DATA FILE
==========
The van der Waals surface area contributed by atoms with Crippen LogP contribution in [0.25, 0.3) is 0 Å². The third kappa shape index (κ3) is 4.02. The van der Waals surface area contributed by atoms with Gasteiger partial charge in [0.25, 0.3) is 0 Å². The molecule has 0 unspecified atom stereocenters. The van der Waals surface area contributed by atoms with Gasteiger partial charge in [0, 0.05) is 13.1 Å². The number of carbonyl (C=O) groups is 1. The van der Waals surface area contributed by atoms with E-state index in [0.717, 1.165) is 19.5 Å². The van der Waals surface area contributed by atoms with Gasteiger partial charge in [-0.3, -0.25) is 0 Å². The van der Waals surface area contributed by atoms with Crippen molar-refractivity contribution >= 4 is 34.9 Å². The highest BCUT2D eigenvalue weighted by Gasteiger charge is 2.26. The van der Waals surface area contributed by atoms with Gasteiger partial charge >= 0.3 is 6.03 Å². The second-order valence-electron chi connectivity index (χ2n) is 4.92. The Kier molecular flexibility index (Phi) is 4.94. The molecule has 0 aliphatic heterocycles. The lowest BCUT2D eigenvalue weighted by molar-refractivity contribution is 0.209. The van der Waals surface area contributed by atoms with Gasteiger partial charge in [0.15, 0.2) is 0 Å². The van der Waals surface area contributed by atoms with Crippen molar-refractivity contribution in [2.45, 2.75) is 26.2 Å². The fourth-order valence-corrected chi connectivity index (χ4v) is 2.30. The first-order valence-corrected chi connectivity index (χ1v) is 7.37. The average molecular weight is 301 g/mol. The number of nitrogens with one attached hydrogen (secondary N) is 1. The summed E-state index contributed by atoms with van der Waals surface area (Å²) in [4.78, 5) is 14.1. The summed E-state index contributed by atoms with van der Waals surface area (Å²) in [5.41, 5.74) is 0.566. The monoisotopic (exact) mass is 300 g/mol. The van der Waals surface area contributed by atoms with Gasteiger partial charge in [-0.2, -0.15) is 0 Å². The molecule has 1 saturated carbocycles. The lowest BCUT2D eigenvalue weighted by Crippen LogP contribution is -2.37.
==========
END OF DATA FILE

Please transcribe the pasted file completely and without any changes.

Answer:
The van der Waals surface area contributed by atoms with Crippen LogP contribution in [0.25, 0.3) is 0 Å². The third kappa shape index (κ3) is 4.02. The van der Waals surface area contributed by atoms with Gasteiger partial charge in [0.25, 0.3) is 0 Å². The molecule has 0 unspecified atom stereocenters. The van der Waals surface area contributed by atoms with Gasteiger partial charge in [0, 0.05) is 13.1 Å². The number of carbonyl (C=O) groups is 1. The van der Waals surface area contributed by atoms with E-state index in [0.717, 1.165) is 19.5 Å². The van der Waals surface area contributed by atoms with Gasteiger partial charge in [-0.3, -0.25) is 0 Å². The van der Waals surface area contributed by atoms with Crippen molar-refractivity contribution >= 4 is 34.9 Å². The highest BCUT2D eigenvalue weighted by Gasteiger charge is 2.26. The van der Waals surface area contributed by atoms with Gasteiger partial charge >= 0.3 is 6.03 Å². The second-order valence-electron chi connectivity index (χ2n) is 4.92. The Kier molecular flexibility index (Phi) is 4.94. The molecule has 0 aliphatic heterocycles. The lowest BCUT2D eigenvalue weighted by molar-refractivity contribution is 0.209. The van der Waals surface area contributed by atoms with Gasteiger partial charge in [0.15, 0.2) is 0 Å². The van der Waals surface area contributed by atoms with Crippen molar-refractivity contribution in [2.45, 2.75) is 26.2 Å². The fourth-order valence-corrected chi connectivity index (χ4v) is 2.30. The first-order valence-corrected chi connectivity index (χ1v) is 7.37. The average molecular weight is 301 g/mol. The number of nitrogens with one attached hydrogen (secondary N) is 1. The summed E-state index contributed by atoms with van der Waals surface area (Å²) in [4.78, 5) is 14.1. The summed E-state index contributed by atoms with van der Waals surface area (Å²) in [5.41, 5.74) is 0.566. The monoisotopic (exact) mass is 300 g/mol. The van der Waals surface area contributed by atoms with Gasteiger partial charge in [-0.2, -0.15) is 0 Å². The molecule has 1 saturated carbocycles. The lowest BCUT2D eigenvalue weighted by Crippen LogP contribution is -2.37.